US recommends ‘pause’ for J&J vaccine over clot reports

Published April 14, 2021
This September 2020 photo provided by Johnson & Johnson shows a single-dose Covid-19 vaccine being developed by the company. — AP/File
This September 2020 photo provided by Johnson & Johnson shows a single-dose Covid-19 vaccine being developed by the company. — AP/File

WASHINGTON: The US is recommending a pause in using the single-dose Johnson & Johnson Covid-19 vaccine to investigate reports of potentially dangerous blood clots.

The Centers for Disease Control and Prevention and the Food and Drug Administration said on Tuesday they were investigating unusual clots that occurred 6 to 13 days after vaccination. The clots occurred in veins that drain blood from the brain and occurred together with low platelets. All six cases were in women between the ages of 18 and 48; there was one death and all remained under investigation.

The reports appear similar to a rare, unusual type of clotting disorder that European authorities say is possibly linked to another Covid-19 vaccine not yet cleared in the US, from AstraZeneca. More than 6.8 million doses of the J&J vaccine have been given in the US, the vast majority with no or mild side effects.

Federally run mass vaccination sites will pause the use of the J&J shot, and states and other providers are expected to follow. The other two authorised vaccines, from Moderna and Pfizer, make up the vast share of Covid-19 shots administered in the US and are not affected by the pause.

I’d like to stress these events appear to be extremely rare. However Covid-19 vaccine safety is a top priority, FDA Acting Commissioner Janet Woodcock said at a news conference. We expect it to be a matter of days for this pause.

A CDC committee will meet Wednesday to discuss the cases and the FDA has also launched an investigation into the cause of the clots and low platelet counts.

CDC’s Dr. Anne Schuchat said authorities have not seen similar clots after use of the Pfizer or Moderna vaccines, and that people should continue to get vaccinated with those shots.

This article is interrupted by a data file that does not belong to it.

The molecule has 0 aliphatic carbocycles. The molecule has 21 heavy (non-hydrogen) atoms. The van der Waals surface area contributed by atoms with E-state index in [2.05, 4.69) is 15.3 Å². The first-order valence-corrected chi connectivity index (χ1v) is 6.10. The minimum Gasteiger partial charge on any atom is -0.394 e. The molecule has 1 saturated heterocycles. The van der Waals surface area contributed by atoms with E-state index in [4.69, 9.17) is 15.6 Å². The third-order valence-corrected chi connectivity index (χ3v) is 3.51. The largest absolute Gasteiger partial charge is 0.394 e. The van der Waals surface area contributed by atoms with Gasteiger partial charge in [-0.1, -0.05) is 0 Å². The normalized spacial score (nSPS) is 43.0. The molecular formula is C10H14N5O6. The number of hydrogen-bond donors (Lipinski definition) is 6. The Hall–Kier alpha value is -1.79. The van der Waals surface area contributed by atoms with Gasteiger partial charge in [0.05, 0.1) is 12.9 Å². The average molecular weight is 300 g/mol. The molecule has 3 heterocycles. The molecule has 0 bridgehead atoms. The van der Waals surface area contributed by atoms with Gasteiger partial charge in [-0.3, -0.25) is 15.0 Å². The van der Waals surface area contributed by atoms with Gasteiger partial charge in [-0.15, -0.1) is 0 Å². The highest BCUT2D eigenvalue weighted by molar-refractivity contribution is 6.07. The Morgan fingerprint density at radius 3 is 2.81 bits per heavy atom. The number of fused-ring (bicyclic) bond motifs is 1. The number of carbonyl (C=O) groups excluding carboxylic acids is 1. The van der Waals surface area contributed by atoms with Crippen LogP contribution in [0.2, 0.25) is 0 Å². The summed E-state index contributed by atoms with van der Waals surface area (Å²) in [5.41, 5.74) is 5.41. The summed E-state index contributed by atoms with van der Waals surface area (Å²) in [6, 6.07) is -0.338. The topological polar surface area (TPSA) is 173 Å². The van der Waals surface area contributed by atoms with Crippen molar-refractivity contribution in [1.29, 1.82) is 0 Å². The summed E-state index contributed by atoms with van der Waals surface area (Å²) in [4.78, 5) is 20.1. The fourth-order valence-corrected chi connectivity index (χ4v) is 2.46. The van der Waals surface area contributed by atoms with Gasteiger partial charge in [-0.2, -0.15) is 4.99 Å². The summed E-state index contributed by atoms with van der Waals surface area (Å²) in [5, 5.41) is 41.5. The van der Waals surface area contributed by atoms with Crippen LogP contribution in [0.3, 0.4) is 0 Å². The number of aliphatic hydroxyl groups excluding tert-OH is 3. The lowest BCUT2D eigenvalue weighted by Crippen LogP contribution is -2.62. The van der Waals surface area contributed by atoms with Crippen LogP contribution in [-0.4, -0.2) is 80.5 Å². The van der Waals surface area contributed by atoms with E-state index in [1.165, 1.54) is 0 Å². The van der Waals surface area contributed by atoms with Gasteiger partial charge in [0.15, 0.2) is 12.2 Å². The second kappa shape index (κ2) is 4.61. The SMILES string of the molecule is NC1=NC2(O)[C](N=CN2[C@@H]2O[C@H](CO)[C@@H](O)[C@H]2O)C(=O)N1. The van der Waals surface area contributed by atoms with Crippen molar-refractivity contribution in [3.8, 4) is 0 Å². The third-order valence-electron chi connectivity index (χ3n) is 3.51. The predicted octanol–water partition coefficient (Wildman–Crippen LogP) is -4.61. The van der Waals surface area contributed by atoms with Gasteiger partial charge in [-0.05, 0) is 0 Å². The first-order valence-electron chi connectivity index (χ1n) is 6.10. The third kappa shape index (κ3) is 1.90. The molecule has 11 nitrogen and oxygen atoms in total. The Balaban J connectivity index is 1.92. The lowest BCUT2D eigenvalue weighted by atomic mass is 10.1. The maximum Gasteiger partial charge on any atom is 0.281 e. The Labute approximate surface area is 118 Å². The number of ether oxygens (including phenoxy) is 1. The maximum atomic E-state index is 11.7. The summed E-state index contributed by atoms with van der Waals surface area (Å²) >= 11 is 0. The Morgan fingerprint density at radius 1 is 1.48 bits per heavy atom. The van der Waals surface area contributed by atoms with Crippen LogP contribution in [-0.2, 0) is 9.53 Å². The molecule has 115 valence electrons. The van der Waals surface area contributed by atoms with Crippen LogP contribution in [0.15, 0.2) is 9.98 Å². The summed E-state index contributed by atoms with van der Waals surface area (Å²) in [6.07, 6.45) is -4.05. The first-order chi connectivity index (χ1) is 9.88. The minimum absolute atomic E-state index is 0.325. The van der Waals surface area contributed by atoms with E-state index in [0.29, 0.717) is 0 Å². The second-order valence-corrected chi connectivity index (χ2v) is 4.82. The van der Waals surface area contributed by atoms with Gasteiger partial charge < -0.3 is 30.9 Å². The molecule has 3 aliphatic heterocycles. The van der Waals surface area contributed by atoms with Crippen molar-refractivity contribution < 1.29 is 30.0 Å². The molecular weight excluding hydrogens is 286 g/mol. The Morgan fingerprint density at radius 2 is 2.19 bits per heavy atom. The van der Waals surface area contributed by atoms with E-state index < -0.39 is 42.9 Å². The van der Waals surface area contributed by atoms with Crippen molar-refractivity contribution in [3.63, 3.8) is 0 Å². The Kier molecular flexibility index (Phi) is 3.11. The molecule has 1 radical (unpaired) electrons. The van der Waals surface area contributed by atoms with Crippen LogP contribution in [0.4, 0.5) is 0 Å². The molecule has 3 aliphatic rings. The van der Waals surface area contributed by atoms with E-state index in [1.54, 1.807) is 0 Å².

FDA officials emphasised that Tuesday’s action was not a mandate. Doctors and patients could still use J&Js vaccine if they decide its benefits outweigh its risks for individual cases, said Dr Peter Marks. The agencies are recommending that people who were given the J&J vaccine who are experiencing severe headache, abdominal pain, leg pain, or shortness of breath within three weeks after receiving the shot contact their health care provider.

J&J said in a statement it was aware of the reports of blood clots, but that no link to its vaccine had been established. The company also said it is delaying the rollout of its vaccine in Europe as a precaution. US health authorities cautioned doctors against using a typical clot treatment, the blood-thinner heparin. In this setting, administration of heparin may be dangerous and alternative treatments need to be given, the FDA and CDC said.

European authorities investigating the AstraZeneca cases have concluded clots appear to be similar to a very rare abnormal immune response that sometimes strikes people treated with heparin, leading to a temporary clotting disorder.

While it’s not clear yet if the reports among J&J recipients are related, doctors would treat these kinds of unusual clots like they treat people who have the heparin reaction with different kinds of blood thinners and sometimes an antibody infusion, said Dr Geoffrey Barnes, a clot expert at the University of Michigan.

As authorities investigate whether the clots really are related to the J&J vaccine, Barnes stressed that it’s important Americans get vaccinated as soon as possible using the other two available vaccines, from Pfizer and Moderna.

Published in Dawn, April 14th, 2021

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